Already a leader in non-mobile web applications, Facebook offers more than 550,000 applications and supports 1m developers. According to the research group, the social network’s aim is to offer something similar on mobile (most third-party Facebook apps are not currently available on mobile).
Facebook’s mobile growth remains strong. It now counts more than 150m active mobile users (out of more than 400m total users), compared with 100m in February 2010.
“Mobile will continue to play a key role in growing Facebook’s overall user base. In May 2010, it launched Facebook 0, a text only version of the social network aimed at mobile users in developing countries with lower-end phones and limited access to mobile data. Facebook has deals with more than 60 network operators in 50 developing countries to provide the service for free,” said iSuppli analyst Jack Kent.
According to him, while Facebook will likely remain the leading social network on mobile, a number of new players will force it to innovate. Foursquare, the location-based mobile social network that offers a gaming element and check-in functionality, is most prevalent of these new entrants. While Foursquare‘s 2m user base is tiny compared to Facebook, its implementation of location specific data is likely to be similar to Facebook’s forthcoming local features.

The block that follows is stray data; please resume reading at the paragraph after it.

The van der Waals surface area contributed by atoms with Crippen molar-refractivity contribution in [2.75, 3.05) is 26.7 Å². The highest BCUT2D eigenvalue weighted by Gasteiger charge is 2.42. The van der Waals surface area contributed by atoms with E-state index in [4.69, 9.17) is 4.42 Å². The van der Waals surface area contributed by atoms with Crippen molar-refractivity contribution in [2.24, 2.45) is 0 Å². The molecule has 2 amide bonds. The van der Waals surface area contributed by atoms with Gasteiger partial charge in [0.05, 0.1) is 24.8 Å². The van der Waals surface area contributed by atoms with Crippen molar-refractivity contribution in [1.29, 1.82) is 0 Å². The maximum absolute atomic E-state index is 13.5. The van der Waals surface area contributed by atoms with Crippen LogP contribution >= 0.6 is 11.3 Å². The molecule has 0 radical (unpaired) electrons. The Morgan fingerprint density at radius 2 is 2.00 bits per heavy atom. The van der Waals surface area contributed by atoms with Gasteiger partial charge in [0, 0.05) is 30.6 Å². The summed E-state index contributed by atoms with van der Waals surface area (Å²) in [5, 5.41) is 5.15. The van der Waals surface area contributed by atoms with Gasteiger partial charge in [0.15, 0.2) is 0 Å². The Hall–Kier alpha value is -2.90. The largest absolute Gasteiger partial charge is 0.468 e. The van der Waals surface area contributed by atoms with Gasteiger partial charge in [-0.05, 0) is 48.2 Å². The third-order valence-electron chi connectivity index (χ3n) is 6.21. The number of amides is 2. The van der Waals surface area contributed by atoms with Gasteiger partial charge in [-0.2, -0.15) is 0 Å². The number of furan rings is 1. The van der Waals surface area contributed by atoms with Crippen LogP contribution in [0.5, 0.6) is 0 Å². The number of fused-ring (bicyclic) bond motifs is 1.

“Facebook’s drive towards creating its own mobile platform may cause a headache for developers who will be forced to develop for another set of APIs (application program interfaces) in the already fragmented mobile sector. The prospect of tapping into a 500m-strong social graph could however prove enticing for many, as is already the case for many websites that integrate Facebook’s APIs,” said Kent.
He thinks that having previously focused on developing native applications for mobile operating systems (including Apple’s iOS and Google’s Android), Facebook’s new strategy will likely focus on mobile web based applications that give it greater control over its ecosystem and the user experience it provides.
“For Facebook, offering its own platform for mobile web applications will help drive its core advertising and microtransaction business models. It will be able to serve ads and gain revenues from its Facebook Credits virtual currency, outside the realm of other mobile ad-networks and mobile application stores,” concluded the iSuppli analyst.